Thai authorities want V1 banned, citing false claims by the drug manufacturer and dubious results, writes Ong Ju Lin.
FOR the second time, the Thai National Food Commission intends to pull the plug on the controversial V1 Immunitor, touted by its makers as a vaccine for AIDS. Two years ago, it withdrew its food supplement permit but reissued it a week later after a demonstration by 300 patients who were taking V1 at its manufacturing plant in Bangpakong, Chachoengsao province.
This time, the commission seemed determined to put V1 manufacturers out of business. Thai Food and Drug Administration secretary-general Dr Supachai Khunaratanaphruk said the manufacturers could face a maximum penalty of a 30,000 baht (about RM3,000) fine and three years in prison for making false claims.
He said the FDA has decided to revoke the manufacturing and sales licences of the V1, V2, V3 and V4 Immunitors as they were “sub-standard products whose effectiveness as a cure for HIV/AIDS had been exaggerated”.
The manufacturers have been given 15 days to answer to the charges – that V1 manufacturers have misled the public with its claims that V1 is a cure for AIDS, that the manufacturing plant in Bangpakong was operating without a valid FDA licence, and that the food supplement failed to meet the Thai-language requirements on its packaging.
“The commission’s decision was made in the interest of consumers. This food additive does not possess the benefits or qualities that have been advertised,” Dr Supachai was quoted by the Bangkok Post on April 25.
V1 manufacturers, however, are not going down without a fight. V1 maker Vitchai Jirathitikal said V1 has never claimed that it was a cure for AIDS, or put out an advertisement to promote V1.
“The alleged advertisement is an interview that was conducted by a reporter from a local Thai paper. The final printed story is false and does not reflect my viewpoint.
“There is a fine distinction between ‘cure’ and ‘treatment’ but in the Thai language there is none. We have always said that more research is needed but what we have found is that blood tests of some patients have shown that the virus is no longer detectable in the blood,” he said.
Vitchai also defended the company saying that the V1 manufacturing plant in Bangpakong Industrial park, Chachoengsao province, has been inspected by the FDA and found to be suitable for manufacturing V products.
The factory layout blueprint has been approved and the company has an approval letter from the FDA indicating that the good manufacturing practice (GMP) licence will be issued shortly, he said.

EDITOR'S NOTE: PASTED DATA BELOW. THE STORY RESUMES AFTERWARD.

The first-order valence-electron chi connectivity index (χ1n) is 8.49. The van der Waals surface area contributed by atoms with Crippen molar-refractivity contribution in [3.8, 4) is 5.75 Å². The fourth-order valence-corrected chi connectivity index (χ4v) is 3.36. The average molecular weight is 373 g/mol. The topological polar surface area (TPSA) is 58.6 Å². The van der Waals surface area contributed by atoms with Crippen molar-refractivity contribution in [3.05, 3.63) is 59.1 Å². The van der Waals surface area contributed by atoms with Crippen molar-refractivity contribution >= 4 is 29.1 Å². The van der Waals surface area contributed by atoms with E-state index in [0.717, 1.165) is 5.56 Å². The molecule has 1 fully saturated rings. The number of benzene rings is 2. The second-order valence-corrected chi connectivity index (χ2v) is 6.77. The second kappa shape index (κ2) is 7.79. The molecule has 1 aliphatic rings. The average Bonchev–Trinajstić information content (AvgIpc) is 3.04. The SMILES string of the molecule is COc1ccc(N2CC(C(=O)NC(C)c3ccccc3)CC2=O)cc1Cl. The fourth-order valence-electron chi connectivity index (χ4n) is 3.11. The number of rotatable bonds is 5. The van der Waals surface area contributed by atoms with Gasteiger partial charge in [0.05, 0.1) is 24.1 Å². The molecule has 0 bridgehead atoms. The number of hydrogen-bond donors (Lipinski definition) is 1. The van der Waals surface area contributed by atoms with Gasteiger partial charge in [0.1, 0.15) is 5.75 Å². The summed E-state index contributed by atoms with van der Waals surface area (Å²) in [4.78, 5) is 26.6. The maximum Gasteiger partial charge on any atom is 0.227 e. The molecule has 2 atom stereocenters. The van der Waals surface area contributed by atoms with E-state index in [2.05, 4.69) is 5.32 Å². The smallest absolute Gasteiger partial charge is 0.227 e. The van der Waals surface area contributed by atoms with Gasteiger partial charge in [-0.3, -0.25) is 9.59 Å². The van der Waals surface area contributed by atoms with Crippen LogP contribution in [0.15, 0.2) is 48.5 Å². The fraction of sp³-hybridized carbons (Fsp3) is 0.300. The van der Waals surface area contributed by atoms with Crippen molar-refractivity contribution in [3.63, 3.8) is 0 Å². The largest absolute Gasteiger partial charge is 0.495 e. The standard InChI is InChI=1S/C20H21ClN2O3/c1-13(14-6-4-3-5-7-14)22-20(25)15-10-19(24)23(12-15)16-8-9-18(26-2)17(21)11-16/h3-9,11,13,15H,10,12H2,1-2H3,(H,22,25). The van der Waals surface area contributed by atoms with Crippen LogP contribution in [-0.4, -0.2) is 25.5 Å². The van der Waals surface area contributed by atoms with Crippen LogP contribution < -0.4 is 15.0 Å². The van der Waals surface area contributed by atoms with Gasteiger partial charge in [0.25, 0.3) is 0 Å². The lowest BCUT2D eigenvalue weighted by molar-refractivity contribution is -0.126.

He said it was strange that the commission to investigate the V1 has not even questioned any of the V1 manufacturers or independent scientists currently researching V1 before announcing the decision to revoke the licences. This, despite the fact that numerous clinical trials of V1, research into its efficacy and safety in AIDS patients, and studies on its potential as a therapeutic and prophylactic (preventive) vaccine have been published in peer-reviewed international journals such as Vaccine, HIV Clinical Trials and Electronic Journal of Biotechnology.
“The only study that was ever done by the government on V1 was a half-hearted attempt to measure its efficacy conducted on 40 patients in June last year,” Vitchai said.
The study in June last year was a one-off blood test on patients who have been taking V1. There were no tests before and after to compare the changes in viral load count or changes experienced by patients after taking V1.
From that study, former Centre of Communicable Diseases director-general Dr Samsong Rakpao made a public announcement that V1 was “useless” when in fact the result of the study said something quite different. It found that V1 was safe and recommended for more research conforming to international standards in order to evaluate its efficacy.
A week later, Dr Samsong was reassigned to non-active duty for allegedly taking kickbacks on a government mosquito control programme.
Dr Supachai when contacted refused to comment on the studies that had been done on V1, saying that any statements given would have legal implications. He had earlier said that V1 only had a food supplement permit and did not contain any medicinal properties.
When asked if the commission had reviewed the studies published in peer reviewed journals, one of which was a study that showed that 56.6% of end stage AIDS patients who took V1 survived past two months when none did in the placebo group, Dr Vallop Thaineau, the chief public officer in the Public Health Ministry, said he was not convinced.
“Well, the journals can publish what they want, I personally don’t buy it. The ministry is worried that the people are losing time in taking this food supplement instead of the antivirals which is the standard treatment,” he said in a phone interview.
Earlier, he had publicly denounced the study, accusing Occupational and Environmental Medicine Association of Thailand president Dr Orupan Metadilogkul, who was the prime investigator in the research, of misleading people into believing that V1 could cure AIDS.
In a Thai daily, Dr Vallop, who is the Public Health Ministry permanent secretary, was reported to have said that Dr Orupan’s study would cause AIDS patients to die earlier as they would be lured into taking V1 instead of antivirals. Dr Orupan has taken him to task for this statement by suing him, along with 10 other top-level public officials and AIDS experts, for libel.
Dr. Orupan Metadilogkul checking on a mother and son who were no longer HIV positive after taking the V1 pill for more than a year.
“He (Vallop) said that I was cheating the public with my studies. He accused without basis that my studies were done poorly. I am still waiting for him to point out which part of my study was not done properly,” said Dr Orupan who won the International Award on Occupational Health and Safety from the American Public Health Association (APHA) in 2001, and the Debbie Cole Award from the Silicon Valley Toxics Coalition (in the United States) last year.